The Government first announced plans for a shared ownership right to buy in October 2019. At the time the sector raised concerns about the impact the plans would have on housing associations ability to borrow. An election and a pandemic later the Government announced, during the CIH Housing Festival last week, the return of the right to shared ownership as part of its Affordable Homes Programme (AHP).
A forced marriage is when one or both parties do not consent to getting married but are forced into it against their will. This includes someone who lacks the mental capacity to consent to marriage.
‘Force’ can include physical violence, threats of violence, emotional, psychological and sexual abuse against the victim.
The Act makes it an offence to force someone into marriage whether or not the marriage actually takes place. This includes:
- Taking someone overseas to force them to marry
- Marrying someone who lacks the mental capacity to consent to marriage
- Breaching a Forced Marriage Protection Order
Changes to the Act mean that anyone forcing a person to marry against their will can now be punished by up to seven years in prison.
Previously, it was only preventable by obtaining a Forced Marriage Protection Order (FMPO) through the family courts which can restrict and prevent threatening behaviour, harassment or the use of violence to force the victim into getting married. Breaches of FMPOs are punishable with a fine or up to two years imprisonment, or both.
Although there were a range of offences that covered behaviour typically associated with forcing someone to marry, such as kidnapping, false imprisonment and assault, the new law goes a step further and makes it a specific criminal offence to force someone to marry.
An important distinction is being made by a criminal and a non-criminal remedy coinciding side by side. By virtue of these two different avenues, a victim can choose how they wish to be assisted by the law and which remedy will best achieve their aim. Victims can make clear how they want assistance at the time of reporting the offence. This will be an important aid to victims who may be scared of the repercussions of taking criminal proceedings often against family members when a lesser course of action will do. Alternatively, however, the power of a criminal conviction may be what’s necessary in individual cases if the forcing of marriage is to stop and the victim be adequately protected.
Victims cannot be forced into being a witness in a police investigation simply to secure a prosecution. This should give victims greater confidence in choosing a criminal route over a civil one.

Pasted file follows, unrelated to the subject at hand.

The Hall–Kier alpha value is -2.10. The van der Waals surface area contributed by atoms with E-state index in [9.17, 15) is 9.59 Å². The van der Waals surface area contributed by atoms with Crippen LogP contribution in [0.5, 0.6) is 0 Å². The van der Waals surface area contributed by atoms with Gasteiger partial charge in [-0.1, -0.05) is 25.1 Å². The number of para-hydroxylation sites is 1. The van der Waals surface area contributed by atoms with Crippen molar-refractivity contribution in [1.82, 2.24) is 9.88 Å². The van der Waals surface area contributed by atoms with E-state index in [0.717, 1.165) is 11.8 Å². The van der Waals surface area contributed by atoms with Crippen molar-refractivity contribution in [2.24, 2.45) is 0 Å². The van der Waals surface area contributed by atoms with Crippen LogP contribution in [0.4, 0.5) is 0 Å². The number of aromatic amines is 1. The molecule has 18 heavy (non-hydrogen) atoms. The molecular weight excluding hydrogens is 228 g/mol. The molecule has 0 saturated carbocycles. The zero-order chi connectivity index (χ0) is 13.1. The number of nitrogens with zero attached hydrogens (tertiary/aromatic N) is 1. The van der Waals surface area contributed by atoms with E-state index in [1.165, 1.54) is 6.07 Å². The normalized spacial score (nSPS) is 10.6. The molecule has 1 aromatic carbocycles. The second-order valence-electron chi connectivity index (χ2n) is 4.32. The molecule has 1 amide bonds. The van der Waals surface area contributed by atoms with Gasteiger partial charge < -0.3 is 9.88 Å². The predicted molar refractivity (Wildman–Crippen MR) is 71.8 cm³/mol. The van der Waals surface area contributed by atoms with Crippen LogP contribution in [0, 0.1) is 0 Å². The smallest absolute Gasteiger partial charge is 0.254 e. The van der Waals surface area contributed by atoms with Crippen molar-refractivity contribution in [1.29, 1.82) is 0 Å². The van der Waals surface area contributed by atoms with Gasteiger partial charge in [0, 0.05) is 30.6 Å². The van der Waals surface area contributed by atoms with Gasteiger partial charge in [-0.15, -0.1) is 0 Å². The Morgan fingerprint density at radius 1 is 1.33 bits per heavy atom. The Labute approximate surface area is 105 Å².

The Government has provided guidance for public sector employees such as health professionals, teachers, police and social services entitled, [media type="link" id=340] along with a step-by-step guide entitled, [media type="link" id=341]. This additional guidance provides a comprehensive point of call for those professionals who work on the front line and are likely to encounter victims of forced marriage in the first instance.
The guidance is also, however, targeted at Chief Executives, Directors and Senior Managers of public agency bodies as it outlines their responsibilities in developing procedures to enable frontline staff to handle cases of forced marriage effectively. It also covers issues such as training and raising awareness. The guidance is very helpful and explains key terms and issues surrounding forced marriage, which will be a useful aid for those who have no experience in this area.
It is hoped that the existence of a new offence will increase the reporting of forced marriages and deter those considering it. The new law sends a clear message; forced marriage is socially unacceptable and it brings the UK in line with other European countries such as Denmark who criminalised the offence in 2008.
Anthony Collins Solicitors has acted in many forced marriage cases including the reported [media type="link" id=339] in which we represented the protected party.
For more information
Two final pieces of the possession jigsaw have been published on 15 September 2020. Mr Justice Knowles’ working group on possession proceedings has issued its guidance on the “overall arrangements” for possession proceedings.
One change proposed by the Building Safety Bill is the introduction of a duty holder regime, which will see statutory responsibility for the safety of higher risk buildings placed on key individuals
Throughout this pandemic, the Competition and Markets Authority (CMA) has been publishing various “Statements on Coronavirus” (Statements) which provide guidance on consumer rights during this time.
A recent increase in COVID-19 cases in the UK means new measures are being put in place in an effort to reduce the risk of a second wave. Whilst the impact of COVID-19 continues to be felt, it is important to remain focused on the sector’s road to recovery.
Sometimes half an hour at a conference gives you the reality that has been staring you in the face all along. That was my experience watching “Change is on the Horizon”
Following our recent e-briefing on Possession Notices, Helen Tucker and Emilie Pownall from our housing litigation team discuss the impact of the changes on social landlords.
Not only has the possession stay been extended until 20 September, the notice periods to be given to tenants has been extended in certain circumstances with some important exceptions.
The Court has confirmed that a party cannot withhold its consent in order to re-write the original bargain.
Following the Grenfell Tower tragedy, building safety continues to be a key concern for social housing providers and their residents.
To receive invitations to our events, as well as information and articles on legal issues and sector developments that are of interest to you, please sign up to Newsroom.